The more things change, the more they stay the same -- especially in business. And that's the problem, according to global business consultant, Rebel Brown.
"As much as we all acknowledge how the world has changed over the last two decades, businesses and corporations tend to continue doing things the same way they've always done them," said Brown, a consultant who has worked with companies as diverse as Silicon Graphics, NeXT and Verity, as well as startups in the U.S. and abroad.
"I can't count the number of times executives have told me, 'Well, that's the way we've always done it.' The truth is that most companies talk about change far more than they actually engage in it. That's because they are afraid of making any change out of fear -- of Big Bang disruption, of the wrong change or of leaving the safety and comfort of the known. We're stuck in the way we've always done it -- and that's a big reason why our economy is stuck in neutral."
Brown, author of Defy Gravity, believes that the key to evolving and prospering is to not only challenge some of our most basic business assumptions, but, in some cases, to reject them outright. Brown has proven through her past client engagements that businesses that let go of the status quo will begin to rise above their competition, defying gravity in a sense. In order to start that process, Brown wants executives to start questioning some of the most common sacred cows of business, including:
It's Our Best and Biggest Seller -- Sometimes clinging to the cash cow can lead to a complacency that prevents new companies from staying in sync with what the market needs. Instead, these companies become slavish to the needs of one client, and ignore the changes in the marketplace. What's worse is that the big seller may represent strong revenue, but all the extra attention this client commands may actually mean that it's big only in revenue, but not in profits. What's worse is that your company may end up completely incapable of surviving if that big seller stops selling, because myopia has prevented them from evolving to meet the changing needs of their customers.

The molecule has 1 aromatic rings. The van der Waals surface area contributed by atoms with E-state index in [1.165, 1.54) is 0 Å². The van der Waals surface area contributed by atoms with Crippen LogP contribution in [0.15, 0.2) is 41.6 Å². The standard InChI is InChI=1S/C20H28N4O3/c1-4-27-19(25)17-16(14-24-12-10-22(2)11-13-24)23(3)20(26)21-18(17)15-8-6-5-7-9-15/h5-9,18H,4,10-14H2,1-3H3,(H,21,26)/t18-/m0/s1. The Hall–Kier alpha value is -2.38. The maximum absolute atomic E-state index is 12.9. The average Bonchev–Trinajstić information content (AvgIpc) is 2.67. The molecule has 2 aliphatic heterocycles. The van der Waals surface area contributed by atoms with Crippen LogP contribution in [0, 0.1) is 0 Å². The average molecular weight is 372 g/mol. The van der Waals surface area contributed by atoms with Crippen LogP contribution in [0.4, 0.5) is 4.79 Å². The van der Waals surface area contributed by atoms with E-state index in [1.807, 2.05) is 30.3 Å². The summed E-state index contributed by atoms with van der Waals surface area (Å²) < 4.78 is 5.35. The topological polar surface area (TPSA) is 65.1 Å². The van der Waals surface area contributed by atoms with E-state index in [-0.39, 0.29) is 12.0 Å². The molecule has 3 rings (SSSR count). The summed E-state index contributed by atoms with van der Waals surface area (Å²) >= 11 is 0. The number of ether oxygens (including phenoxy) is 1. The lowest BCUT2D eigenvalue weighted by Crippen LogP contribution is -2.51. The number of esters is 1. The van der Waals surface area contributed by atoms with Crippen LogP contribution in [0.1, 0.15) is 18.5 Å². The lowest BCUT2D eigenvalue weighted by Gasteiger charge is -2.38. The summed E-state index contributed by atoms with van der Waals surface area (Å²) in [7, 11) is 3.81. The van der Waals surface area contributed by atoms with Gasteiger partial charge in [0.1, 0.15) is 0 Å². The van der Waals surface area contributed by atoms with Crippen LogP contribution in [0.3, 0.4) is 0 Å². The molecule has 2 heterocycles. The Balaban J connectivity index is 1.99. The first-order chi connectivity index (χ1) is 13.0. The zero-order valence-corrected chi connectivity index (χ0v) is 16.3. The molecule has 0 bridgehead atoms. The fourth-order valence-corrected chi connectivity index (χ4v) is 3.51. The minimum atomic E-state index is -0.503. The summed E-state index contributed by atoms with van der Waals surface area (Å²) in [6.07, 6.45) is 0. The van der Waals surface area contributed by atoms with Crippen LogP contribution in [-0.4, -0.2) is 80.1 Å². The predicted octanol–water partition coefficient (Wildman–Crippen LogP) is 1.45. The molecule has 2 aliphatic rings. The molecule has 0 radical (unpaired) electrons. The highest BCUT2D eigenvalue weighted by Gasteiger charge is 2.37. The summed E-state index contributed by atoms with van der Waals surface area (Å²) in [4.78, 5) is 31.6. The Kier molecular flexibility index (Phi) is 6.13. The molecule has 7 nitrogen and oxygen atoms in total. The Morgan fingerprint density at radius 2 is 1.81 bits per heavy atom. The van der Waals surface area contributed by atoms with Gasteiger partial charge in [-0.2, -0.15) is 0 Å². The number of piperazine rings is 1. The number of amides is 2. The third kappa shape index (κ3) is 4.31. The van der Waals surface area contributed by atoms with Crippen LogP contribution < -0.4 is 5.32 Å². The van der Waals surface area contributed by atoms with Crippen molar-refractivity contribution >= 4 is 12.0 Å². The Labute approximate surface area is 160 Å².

They're Our Biggest Customer -- Are they? Sometimes our best customer commands more attention than the rest, which cuts into the actual profitability of that customer. It may also take our attention away from other customers who could account for as much profit, if the time and effort were taken to help those relationships grow. Moreover, focusing on a very select set of big customers makes us myopic to the changes in our industries, often preventing us from capitalizing on other opportunities for growth and expansion.
It's a Huge Opportunity -- The big deal, the dream client, the huge order -- all things that businesses strive for -- may not wind up being that profitable in the long run. We'll discount, deal, sacrifice strategy, dedicate extra resources and throw out the baby, the bathwater and the tub to get those deals. And once we have them, we celebrate and take our victory lap, but what have we really won? We rationalize that we'll make up whatever we spent to get the deal over the lifetime of the contract. We justify the extra effort by thinking if we can get this big domino to fall, other big ones will follow. But the reality is that those plans aren't always sure things. Remember, huge opportunities aren't always inherently opportunities for success. They can be opportunities for failure, as well.
"Let's face it, two years ago, we never expected the emergence of social media as a way to communicate with and market to our customers and prospects," Brown added. "And five years ago, many didn't expect the web would become the major revenue driver it's become. So, if the world around us is changing so dramatically, so quickly, why do we cling to the oldest ideas in business? If we truly want to defy gravity, we must first untie the tethers that bind us to old assumptions. We can use our innate human abilities to learn to think differently about our businesses by listening to our markets and shifting our perspectives -- from gravity to growth."